Stream of Consciousness: BASKIN & Subconscious Narratives

In our regular series Stream of Consciousness we focus on relevant films you may have missed that are now widely available on streaming services. Baskin is currently available on Netflix US.

Spoilers abound if such things worry you.

Can Evrenol’s Baskin is already notorious among international horror fans, widely revered and / or avoided thanks to its non-linear narrative gymnastics and its disturbing imagery. I’m not going to review the film, in a traditional sense, so I don’t know that there is much value to trying to recap its story, beyond the usual internet thumbnail: A group of hyper-macho Turkish cops leave a rural diner (which may or may not have been dreamed) to follow a call about a disturbance at an abandoned building (which may or may not have been dreamed) in a part of town overrun by frogs and ominous gypsies (which may or may not you get the idea). The film gradually ventures more deeply inwards through recursive layers of portents and memories until it lands on a singularly memorable vision of hell. To unpack this ambitious mindfuck, we’ll dive into our own subconsciouses a bit.

I took a few months to get through this a second time – it’s a hellish film from frame one and I can’t say I enjoy it, exactly, although I admire much of it. I’ve seen it called “torture-porn” which is a bothersome reduction, here and elsewhere (I used to resent seeing the label applied to Eli Roth’s Hostel films which are worthwhile social satire as well as splendid indulgences in “grand guignol” gothic spectacle). Baskin doesn’t make any goddamn sense, narratively, but it’s not meant to. It’s a recursive dimensions-within-dimensions sort of thing that does better without strict narrative coherence. I don’t even think the “It’s a waking nightmare” defense (a’la the latter Elm Street sequels) applies here. Its mission is specific, and it doesn’t use any easy deconstructive devices to justify its self-deconstruction.

To make sense of the thing, I’ve begun to frame Baskin as Lynch by way of Hellraiser, which is on-the-nose but accurate. Lynch’s ongoing concern is the revelation and upending of our own stories: pick at a psychic scab long enough and you’ll find the bones of your own narrative, which is a disordered mess of parts, unstable and moveable. It’s a vaguely transcendental idea, that looking deeply enough within yourself opens portals to the seed of your own id, that once you gain access to your metaphysical essence you may reorder your own reality. That dreams and nightmares and Learian concepts of doors of perception all play nicely with multidimensional narratives gives filmmakers many visual tools with which to render the impossible. Baskin begins with the entry of a literal doorway to the subconscious, and employs some of the same key / unlocking imagery that Lynch deployed in Mulholland Drive. These films have no interest in the literal; they all deploy illogic and narrative fallibility to represent psychic disunity.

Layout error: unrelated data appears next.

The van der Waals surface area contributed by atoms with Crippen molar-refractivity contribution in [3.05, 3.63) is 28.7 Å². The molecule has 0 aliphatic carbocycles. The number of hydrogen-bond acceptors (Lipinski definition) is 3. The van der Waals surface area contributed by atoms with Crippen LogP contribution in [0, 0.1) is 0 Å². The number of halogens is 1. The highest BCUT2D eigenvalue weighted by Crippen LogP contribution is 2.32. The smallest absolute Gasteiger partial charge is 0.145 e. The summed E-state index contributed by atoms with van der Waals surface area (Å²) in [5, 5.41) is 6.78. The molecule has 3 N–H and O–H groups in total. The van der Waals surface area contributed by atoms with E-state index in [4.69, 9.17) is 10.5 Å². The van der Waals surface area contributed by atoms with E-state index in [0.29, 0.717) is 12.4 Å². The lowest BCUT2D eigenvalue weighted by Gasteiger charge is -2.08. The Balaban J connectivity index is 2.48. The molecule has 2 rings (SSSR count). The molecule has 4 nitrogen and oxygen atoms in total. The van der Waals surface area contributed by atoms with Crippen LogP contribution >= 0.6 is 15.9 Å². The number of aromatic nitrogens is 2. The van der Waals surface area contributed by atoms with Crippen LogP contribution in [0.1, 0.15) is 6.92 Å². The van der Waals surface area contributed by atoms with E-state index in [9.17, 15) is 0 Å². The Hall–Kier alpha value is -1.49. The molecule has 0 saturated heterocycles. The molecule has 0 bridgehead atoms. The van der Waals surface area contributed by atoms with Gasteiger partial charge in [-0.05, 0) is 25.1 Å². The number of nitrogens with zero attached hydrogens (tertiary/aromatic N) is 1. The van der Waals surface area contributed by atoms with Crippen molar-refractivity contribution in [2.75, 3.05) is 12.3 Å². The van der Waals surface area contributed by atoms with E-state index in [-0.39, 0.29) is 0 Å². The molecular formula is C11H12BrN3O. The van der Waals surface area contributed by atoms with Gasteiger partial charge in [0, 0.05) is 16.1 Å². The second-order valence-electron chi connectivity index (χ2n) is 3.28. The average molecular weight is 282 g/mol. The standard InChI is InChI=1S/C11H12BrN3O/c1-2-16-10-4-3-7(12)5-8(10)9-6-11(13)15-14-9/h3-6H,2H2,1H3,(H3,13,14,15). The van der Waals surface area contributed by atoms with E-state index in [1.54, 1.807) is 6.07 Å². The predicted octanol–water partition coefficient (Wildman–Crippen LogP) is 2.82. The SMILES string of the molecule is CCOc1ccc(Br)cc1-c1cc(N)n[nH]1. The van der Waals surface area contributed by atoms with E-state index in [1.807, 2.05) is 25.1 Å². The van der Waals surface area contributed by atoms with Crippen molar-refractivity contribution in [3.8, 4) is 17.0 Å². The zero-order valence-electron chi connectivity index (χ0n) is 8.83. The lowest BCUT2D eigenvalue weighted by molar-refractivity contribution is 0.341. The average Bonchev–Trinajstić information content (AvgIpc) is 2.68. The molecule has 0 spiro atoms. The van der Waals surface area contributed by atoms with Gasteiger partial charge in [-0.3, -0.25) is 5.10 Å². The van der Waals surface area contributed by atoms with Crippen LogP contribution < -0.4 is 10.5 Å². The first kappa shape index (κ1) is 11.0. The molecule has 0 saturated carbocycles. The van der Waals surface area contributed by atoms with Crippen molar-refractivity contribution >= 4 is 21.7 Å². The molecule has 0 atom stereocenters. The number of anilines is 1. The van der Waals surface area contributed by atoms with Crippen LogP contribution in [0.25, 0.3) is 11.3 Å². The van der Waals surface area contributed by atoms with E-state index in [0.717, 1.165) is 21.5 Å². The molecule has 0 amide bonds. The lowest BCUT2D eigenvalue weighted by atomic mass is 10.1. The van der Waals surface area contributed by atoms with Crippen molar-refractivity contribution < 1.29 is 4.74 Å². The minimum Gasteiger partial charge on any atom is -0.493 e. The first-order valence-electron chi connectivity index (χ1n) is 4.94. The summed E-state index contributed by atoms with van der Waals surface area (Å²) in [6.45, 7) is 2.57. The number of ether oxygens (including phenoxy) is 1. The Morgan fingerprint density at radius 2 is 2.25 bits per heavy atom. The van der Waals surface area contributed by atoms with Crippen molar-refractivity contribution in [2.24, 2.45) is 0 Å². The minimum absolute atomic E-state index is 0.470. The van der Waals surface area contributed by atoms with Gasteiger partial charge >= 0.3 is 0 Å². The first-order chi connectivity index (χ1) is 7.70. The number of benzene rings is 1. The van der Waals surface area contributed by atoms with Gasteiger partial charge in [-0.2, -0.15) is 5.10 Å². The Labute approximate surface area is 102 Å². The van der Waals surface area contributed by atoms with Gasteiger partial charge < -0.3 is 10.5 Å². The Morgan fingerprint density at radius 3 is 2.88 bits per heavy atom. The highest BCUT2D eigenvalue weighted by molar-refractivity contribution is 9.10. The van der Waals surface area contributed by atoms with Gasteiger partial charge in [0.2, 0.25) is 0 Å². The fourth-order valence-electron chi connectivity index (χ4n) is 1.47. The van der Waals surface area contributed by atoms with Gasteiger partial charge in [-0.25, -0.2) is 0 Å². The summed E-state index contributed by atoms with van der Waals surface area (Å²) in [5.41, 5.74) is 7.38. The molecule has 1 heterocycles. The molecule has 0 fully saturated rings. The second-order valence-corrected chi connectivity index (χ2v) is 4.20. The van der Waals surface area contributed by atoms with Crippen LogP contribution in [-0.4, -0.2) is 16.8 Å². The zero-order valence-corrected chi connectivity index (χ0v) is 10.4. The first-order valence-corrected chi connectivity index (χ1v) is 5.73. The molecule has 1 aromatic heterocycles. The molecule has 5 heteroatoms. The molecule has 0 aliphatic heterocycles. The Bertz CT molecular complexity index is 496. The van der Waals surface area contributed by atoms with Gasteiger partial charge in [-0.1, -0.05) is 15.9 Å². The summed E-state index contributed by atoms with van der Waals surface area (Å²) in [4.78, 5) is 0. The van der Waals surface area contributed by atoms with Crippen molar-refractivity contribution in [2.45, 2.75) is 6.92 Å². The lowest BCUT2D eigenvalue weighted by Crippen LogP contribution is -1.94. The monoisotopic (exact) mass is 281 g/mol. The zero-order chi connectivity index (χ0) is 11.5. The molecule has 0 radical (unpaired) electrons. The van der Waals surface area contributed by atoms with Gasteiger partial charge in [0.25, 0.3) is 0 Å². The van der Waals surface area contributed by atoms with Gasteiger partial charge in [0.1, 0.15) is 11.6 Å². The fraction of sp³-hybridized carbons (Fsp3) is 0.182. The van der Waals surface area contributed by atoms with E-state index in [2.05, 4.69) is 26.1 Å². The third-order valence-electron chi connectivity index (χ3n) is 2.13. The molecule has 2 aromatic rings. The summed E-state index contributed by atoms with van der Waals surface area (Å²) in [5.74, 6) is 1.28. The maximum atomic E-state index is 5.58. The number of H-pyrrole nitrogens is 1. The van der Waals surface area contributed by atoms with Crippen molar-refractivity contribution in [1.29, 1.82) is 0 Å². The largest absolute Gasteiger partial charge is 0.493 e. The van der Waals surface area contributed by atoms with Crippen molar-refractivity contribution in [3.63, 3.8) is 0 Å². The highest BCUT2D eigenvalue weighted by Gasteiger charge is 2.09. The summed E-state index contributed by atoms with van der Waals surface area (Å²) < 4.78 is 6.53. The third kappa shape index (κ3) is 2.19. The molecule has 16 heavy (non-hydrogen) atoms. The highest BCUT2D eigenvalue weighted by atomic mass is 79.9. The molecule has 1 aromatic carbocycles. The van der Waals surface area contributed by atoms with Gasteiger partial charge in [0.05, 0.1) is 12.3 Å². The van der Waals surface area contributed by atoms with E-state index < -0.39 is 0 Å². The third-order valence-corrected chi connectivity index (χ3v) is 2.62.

The film’s nightmares – “The hell we carry with us,” in the film’s parlance – are already legendarily fucked up shit, to put it succinctly. This is scary stuff even for a jaded old horror fan. The leader of the film’s dream cabal, its Pinhead analog, listed in credits as The Father, is a remarkable man, physically; I can easily imagine, upon discovering the actor Mehmet Cerrahoglu, wanting to build a film around him. He is stout, muscular, and wears a face – no prosthetics here – so overgrown with folds that it appears like a mask. The lair that these extra-sensory dream warriors inhabit is an inky black abyss punctuated by candlelight and endless streaks and puddles of blackish blood. It’s really, really, yucky.

Mehmet Cerrahoglu

The instantly legendary face of Mehmet Cerrahoglu has no need for prosthetics